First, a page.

Question: What is the role of fludarabine for previously untreated and previously treated patients with intermediate- or high-risk chronic lymphocytic leukaemia (CLL)?. Perspective: Evidence was selected, reviewed, and synthesized by a haematologist, who is a member of the Cancer Care Ontario Practice Guidelines Initiative Haematology Disease Site Group (DSG). This practice guideline report was reviewed and approved by all members of the DSG, which comprises haematologists, medical oncologists, and a radiation oncologist. No community representative participated in the development of this report, but will in future reports. Methodology: Sources of Evidence: A systematic search of MEDLINE, CANCERLIT, CARL Corporation's UnCover database, and relevant conference proceedings was conducted. Bibliographies were also reviewed. Patient Population: Patients include those with: intermediate-risk chronic lymphocytic leukaemia defined as Rai Stage II (lymphocytosis in blood and marrow with an enlarged spleen, or liver, or both [with or without enlargement of lymph nodes]), or Rai Stage III (lymphocytosis in blood and marrow with anaemia [haemoglobin < 110 g/L]); and high-risk chronic lymphocytic leukaemia defined as Rai Stage IV (lymphocytosis in blood and marrow with thrombocytopaenia [platelets < 100 x 109/L]). Outcomes of Interest: Primary outcomes of interest include overall survival and quality of life. Secondary outcomes include progression-free survival and response. Results: Search Results: Four studies examined fludarabine in previously untreated patients: 3 randomized controlled trials and 1 phase II study. Seven studies examined fludarabine in previously treated patients: 1 randomized controlled trial and 6 phase II studies. Benefits: In previously untreated patients with intermediate- or high-risk chronic lymphocytic leukaemia, the pooled analysis for response rates between fludarabine and conventional treatments from the 3 randomized controlled trials yielded an overall odds ratio of 2.44, favoring fludarabine over conventional treatments (95% confidence interval [= CI]: 1.65-3.61; p < 0.00001). Long-term survival data are lacking. For previously treated patients, preliminary results report longer progression-free survival with fludarabine compared with chlorambucil or cyclophosphamide-Adriamycin-prednisone (CAP). In previously treated patients with intermediate-or high-risk chronic lymphocytic leukaemia, the one available randomized controlled trial detected a superior response rate for fludarabine (48%; CI: 33-63; n = 48) compared with CAP (27%; CI: 15-42; n=48), but no survival advantage (median survival for fludarabine was 23.9 months and for CAP was 24 months; p-value: not significant). Long-term survival data from this trial are lacking. Harms: Fludarabine is associated with significant myelosuppression and immunosuppression, and an increased risk of opportunistic infection. Cases of transfusion-related graft-versus- host disease have been described. Therefore, patients receiving this drug should receive irradiated blood products. Auto-immune haemolytic anaemia, a condition associated with chronic lymphocytic leukaemia, may be exacerbated or precipitated by fludarabine, and is thus considered by the manufacturer as a contraindication to the use of this drug. Uncommonly reported adverse effects include neurologic and pulmonary toxicity, and tumour lysis syndrome. Practice Guideline: Previously Untreated Patients with Intermediate- or High- risk CLL: In preliminary reports of randomized controlled trials of previously untreated patients with intermediate- or high-risk chronic lymphocytic leukaemia, fludarabine has shown superior response and improved progression-free survival over conventional therapies (chlorambucil or CAP). Long-term survival data are lacking. An increased number of opportunistic infections have been reported in patients treated with fludarabine. Until long-term results on survival and quality of life are available, either fludarabine or conventional therapies are acceptable treatment options. Choice of treatment will be influenced by patient preference and clinical judgement, taking into account factors such as route of administration, risk of infection, and outcomes of interest. Previously Treated Patients with Intermediate- or High-risk CLL: The evidence in previously treated patients with intermediate- or high-risk chronic lymphocytic leukaemia is based on 1 randomized controlled trial of fludarabine versus CAP, and 6 phase II studies. The randomized trial detected superior response and a trend towards improved progression-free survival with fludarabine, but overall survival was not significantly different. Fludarabine is an acceptable treatment option after failure of first-line therapy. Choice of treatment should be influenced by previously used regimens and patient preference. Dosing and Special Considerations: Based on recommendations put forward by the Canadian Blood Services and the British Committee for Standards in Haematology Blood Transfusion Task Force, patients who have been treated with fludarabine should receive irradiated blood products because of the risk of transfusion- related graft-versus-host disease. As fludarabine is associated with an increased risk of opportunistic infections, prophylaxis against Pneumocystis carinii (trimethoprim/sulfamethoxazole) should be considered in patients at high risk for this infection (low CD4 count: 0.05 x 109/L; multiple previous treatments). Auto-immune haemolytic anaemia may be exacerbated or precipitated by fludarabine and is, therefore, considered by the manufacturer to be a contraindication to the use of this drug. A dose of 25 mg/m2 per day for 5 consecutive days intravenously every 4 weeks for a total of 6 cycles, or 2 cycles beyond maximum response is suggested.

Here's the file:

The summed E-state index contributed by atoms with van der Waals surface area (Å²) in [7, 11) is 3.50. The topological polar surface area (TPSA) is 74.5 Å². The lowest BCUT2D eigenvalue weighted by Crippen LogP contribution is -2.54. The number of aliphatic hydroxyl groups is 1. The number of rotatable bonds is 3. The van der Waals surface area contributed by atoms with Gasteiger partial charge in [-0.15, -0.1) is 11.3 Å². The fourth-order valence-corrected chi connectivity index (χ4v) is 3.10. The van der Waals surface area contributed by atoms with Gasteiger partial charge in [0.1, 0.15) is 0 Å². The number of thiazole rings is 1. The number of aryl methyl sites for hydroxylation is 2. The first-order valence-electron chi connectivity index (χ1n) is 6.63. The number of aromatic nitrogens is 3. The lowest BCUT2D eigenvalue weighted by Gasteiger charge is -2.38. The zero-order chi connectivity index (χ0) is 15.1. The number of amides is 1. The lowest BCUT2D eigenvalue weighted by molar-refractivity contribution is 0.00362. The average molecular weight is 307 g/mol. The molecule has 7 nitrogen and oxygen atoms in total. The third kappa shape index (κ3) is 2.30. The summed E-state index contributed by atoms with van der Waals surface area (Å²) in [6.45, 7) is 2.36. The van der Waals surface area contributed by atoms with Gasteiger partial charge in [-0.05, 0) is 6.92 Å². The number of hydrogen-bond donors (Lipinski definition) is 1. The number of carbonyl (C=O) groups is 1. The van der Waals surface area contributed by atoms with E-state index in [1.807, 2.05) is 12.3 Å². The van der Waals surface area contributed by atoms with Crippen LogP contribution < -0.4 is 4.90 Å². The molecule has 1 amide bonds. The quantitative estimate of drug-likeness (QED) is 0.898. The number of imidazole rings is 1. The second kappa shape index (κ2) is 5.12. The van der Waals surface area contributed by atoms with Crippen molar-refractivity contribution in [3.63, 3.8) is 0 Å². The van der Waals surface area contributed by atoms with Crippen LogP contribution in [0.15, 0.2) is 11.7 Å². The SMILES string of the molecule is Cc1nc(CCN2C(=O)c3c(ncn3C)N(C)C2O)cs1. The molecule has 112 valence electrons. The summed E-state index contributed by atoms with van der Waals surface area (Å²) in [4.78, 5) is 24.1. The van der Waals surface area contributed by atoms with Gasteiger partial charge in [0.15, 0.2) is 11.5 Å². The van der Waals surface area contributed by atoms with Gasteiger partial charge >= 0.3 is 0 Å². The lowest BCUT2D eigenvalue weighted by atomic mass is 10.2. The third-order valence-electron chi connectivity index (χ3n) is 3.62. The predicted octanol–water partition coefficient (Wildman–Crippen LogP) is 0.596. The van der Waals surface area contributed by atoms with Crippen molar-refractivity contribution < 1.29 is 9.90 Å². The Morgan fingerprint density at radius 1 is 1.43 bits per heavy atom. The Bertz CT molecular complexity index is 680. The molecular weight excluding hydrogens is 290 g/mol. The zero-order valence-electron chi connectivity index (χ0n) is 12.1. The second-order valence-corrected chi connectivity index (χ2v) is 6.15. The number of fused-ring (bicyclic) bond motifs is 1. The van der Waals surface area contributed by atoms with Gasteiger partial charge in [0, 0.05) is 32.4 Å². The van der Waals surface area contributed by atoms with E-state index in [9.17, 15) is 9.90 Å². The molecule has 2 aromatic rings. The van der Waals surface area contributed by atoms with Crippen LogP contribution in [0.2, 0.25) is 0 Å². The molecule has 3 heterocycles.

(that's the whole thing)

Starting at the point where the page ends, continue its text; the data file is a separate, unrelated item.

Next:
|Original language||English (US)|
|Number of pages||13|
|State||Published - 1999|
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